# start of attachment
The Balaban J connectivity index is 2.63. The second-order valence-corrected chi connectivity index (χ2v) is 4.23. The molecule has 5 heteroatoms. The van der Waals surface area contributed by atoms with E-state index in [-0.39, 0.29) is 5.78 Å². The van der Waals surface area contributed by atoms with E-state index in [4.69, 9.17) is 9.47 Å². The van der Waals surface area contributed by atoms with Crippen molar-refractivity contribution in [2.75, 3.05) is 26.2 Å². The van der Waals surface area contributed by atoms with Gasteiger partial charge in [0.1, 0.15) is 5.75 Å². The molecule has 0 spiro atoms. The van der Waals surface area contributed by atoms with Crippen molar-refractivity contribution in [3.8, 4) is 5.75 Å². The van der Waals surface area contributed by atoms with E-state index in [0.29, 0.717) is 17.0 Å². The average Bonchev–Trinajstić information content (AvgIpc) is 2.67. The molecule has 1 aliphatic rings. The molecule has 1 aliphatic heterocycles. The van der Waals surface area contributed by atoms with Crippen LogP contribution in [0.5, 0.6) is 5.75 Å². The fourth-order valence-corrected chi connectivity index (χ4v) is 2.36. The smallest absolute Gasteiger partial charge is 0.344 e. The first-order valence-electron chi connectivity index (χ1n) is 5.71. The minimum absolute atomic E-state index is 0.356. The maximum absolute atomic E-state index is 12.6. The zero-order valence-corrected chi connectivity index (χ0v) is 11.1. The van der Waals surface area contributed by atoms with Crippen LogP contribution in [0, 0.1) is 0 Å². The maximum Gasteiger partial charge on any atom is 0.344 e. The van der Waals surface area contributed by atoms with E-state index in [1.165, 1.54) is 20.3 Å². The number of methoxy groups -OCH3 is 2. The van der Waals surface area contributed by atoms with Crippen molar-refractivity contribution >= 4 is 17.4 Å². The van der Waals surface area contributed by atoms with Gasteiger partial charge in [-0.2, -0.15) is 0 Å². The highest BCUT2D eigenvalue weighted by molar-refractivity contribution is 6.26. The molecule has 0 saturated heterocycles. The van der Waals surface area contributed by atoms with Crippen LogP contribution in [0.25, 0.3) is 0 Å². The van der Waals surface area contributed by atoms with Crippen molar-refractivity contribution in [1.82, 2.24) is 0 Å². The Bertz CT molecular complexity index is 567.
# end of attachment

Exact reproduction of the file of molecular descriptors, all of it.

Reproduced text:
The Balaban J connectivity index is 2.63. The second-order valence-corrected chi connectivity index (χ2v) is 4.23. The molecule has 5 heteroatoms. The van der Waals surface area contributed by atoms with E-state index in [-0.39, 0.29) is 5.78 Å². The van der Waals surface area contributed by atoms with E-state index in [4.69, 9.17) is 9.47 Å². The van der Waals surface area contributed by atoms with Crippen molar-refractivity contribution in [2.75, 3.05) is 26.2 Å². The van der Waals surface area contributed by atoms with Gasteiger partial charge in [0.1, 0.15) is 5.75 Å². The molecule has 0 spiro atoms. The van der Waals surface area contributed by atoms with Crippen molar-refractivity contribution in [3.8, 4) is 5.75 Å². The van der Waals surface area contributed by atoms with E-state index in [0.29, 0.717) is 17.0 Å². The average Bonchev–Trinajstić information content (AvgIpc) is 2.67. The molecule has 1 aliphatic rings. The molecule has 1 aliphatic heterocycles. The van der Waals surface area contributed by atoms with Crippen LogP contribution in [0.5, 0.6) is 5.75 Å². The fourth-order valence-corrected chi connectivity index (χ4v) is 2.36. The smallest absolute Gasteiger partial charge is 0.344 e. The first-order valence-electron chi connectivity index (χ1n) is 5.71. The minimum absolute atomic E-state index is 0.356. The maximum absolute atomic E-state index is 12.6. The zero-order valence-corrected chi connectivity index (χ0v) is 11.1. The van der Waals surface area contributed by atoms with Crippen LogP contribution in [0, 0.1) is 0 Å². The maximum Gasteiger partial charge on any atom is 0.344 e. The van der Waals surface area contributed by atoms with E-state index in [1.165, 1.54) is 20.3 Å². The number of methoxy groups -OCH3 is 2. The van der Waals surface area contributed by atoms with Crippen molar-refractivity contribution >= 4 is 17.4 Å². The van der Waals surface area contributed by atoms with Gasteiger partial charge in [-0.2, -0.15) is 0 Å². The highest BCUT2D eigenvalue weighted by molar-refractivity contribution is 6.26. The molecule has 0 saturated heterocycles. The van der Waals surface area contributed by atoms with Crippen LogP contribution in [0.25, 0.3) is 0 Å². The van der Waals surface area contributed by atoms with Crippen molar-refractivity contribution in [1.82, 2.24) is 0 Å². The Bertz CT molecular complexity index is 567.